8. One of the differences between Emily and Kate is religion, and there are some thoughtful conversations about what it means to be Christian and what it means to be Jewish and what it means to be nothing. Possibly because this book was published in 1970 and there wasn't a lot of religious diversity where the book is set, or maybe because she doesn't think she's ever been around any Jews, Emily is surprised to learn that Kate is Jewish, and a mutual friend of theirs is SHOCKED to learn that the cousins are Catholic. (“‘They ARE?' she gasped. 'But they seem just like ordinary children.'") The thoughts and discussions that these characters have about these issues add a nice weight to the story, and I think it's all handled with a lot of sensitivity and honesty for a children's book. Emily and her mom have a long talk about prejudice, and her mom explains that all they can do is "go on being ourselves, I guess. We try to get to know all kinds of people. We fight prejudice when we meet it -- in others or in ourselves." If there is better advice on this issue, I don't think I've ever heard it. "Try to get to know all kinds of people." If everyone did that, the world would be so much damn better.
9. In this book, there is the staging of a play.
10. Emily's dad works a lot, and her mom is home running the show. Her parents' relationship feels natural and real, and her mother is one of my favorite characters. She's harried and crazed and exhausted but warm and understanding and funny and somehow handles the mayhem of the house with a combination of improvisation and good humor.
11. You know what this book is not about? Boys. As in, Emily & Kate never talk about boys. Or even think about boys. They're too busy talking and thinking about writing and friendship and families and religion and pets and kids and books. This book passes the Bechdel Test with glorious, flying colors. (No offense, boys.)
12. Kate's parents figure into the story, too, and they own a bookstore, and they, too, feel like fully rounded characters even though they are in the background for most of the book. One of the most frank and thought-provoking conversations in the book takes place between Kate and her dad. He explains why he's no longer a practicing Jew, and she is full of questions, and he says:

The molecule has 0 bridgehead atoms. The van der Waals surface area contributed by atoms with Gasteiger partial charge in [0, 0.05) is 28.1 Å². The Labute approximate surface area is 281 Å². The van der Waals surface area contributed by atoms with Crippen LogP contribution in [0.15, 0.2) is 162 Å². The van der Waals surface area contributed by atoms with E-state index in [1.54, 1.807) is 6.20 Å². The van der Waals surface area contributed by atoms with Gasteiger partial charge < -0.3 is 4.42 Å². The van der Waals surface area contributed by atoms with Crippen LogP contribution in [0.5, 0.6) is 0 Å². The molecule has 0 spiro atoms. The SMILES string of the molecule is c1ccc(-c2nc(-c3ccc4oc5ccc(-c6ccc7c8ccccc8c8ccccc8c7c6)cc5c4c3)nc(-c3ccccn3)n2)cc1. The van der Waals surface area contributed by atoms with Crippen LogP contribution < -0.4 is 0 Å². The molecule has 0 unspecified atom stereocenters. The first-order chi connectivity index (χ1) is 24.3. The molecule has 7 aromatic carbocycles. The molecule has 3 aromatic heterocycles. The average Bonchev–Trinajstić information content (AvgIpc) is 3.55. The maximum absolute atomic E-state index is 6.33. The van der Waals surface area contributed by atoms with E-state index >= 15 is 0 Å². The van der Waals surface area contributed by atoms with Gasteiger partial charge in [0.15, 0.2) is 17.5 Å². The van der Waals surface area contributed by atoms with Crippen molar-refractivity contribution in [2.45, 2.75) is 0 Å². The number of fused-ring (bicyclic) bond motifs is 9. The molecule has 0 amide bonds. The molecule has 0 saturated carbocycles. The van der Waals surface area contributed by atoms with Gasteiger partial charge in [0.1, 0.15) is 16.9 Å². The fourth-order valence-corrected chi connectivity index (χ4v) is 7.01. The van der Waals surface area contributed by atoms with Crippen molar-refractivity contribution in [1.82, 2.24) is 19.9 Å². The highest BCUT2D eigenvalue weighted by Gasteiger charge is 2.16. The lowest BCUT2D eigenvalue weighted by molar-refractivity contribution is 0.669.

We can't tell you the answers to the big questions, Katharine. "Who are we? Why are we here? Is there a God? Is He concerned about us?" But that is the exciting thing about being a human being. Or one of the exciting things. The questions are always there ... The answers -- ah! ... Those are what life is all about. You find part of an answer -- and it leads to another question. Never does the wonder, the asking, end.
When Kate replies, "I still don't know if I'm Jewish or not," he tells her it's something she'll spend her whole life figuring out. Sing it, Kate's dad.
13. Kate's poems don't rhyme and are depicted in a different font and perfectly encapsulate who she is as a character.
14. People say things in this book like "Great Caesar's ghost!" and "Land of liberty, a child with sense!" I've decided to start using these expressions as much as possible.
15. Many moments in this book, as many times as I've read it (and by "many" I mean "MANY"), leave my eyes bright with tears. For their simplicity, for their sweetness, for the way that they get right to the heart of life.
16. Finishing it again today, at age 35, leaves me feeling like I always have, since I was a little girl, and like Emily does here ... In that moment, deep inside herself, she felt the steadfastness of important things. Feeling the steadfastness of important things might be the most important feeling of all. Jean Little, I love you.
It's possible this book is still on the shelf in a library or a used bookstore near you, and there are used copies available online. If I were you, I'd try to find it. To steal a phrase from the book itself, it is “so terribly ordinary -- and so terribly special."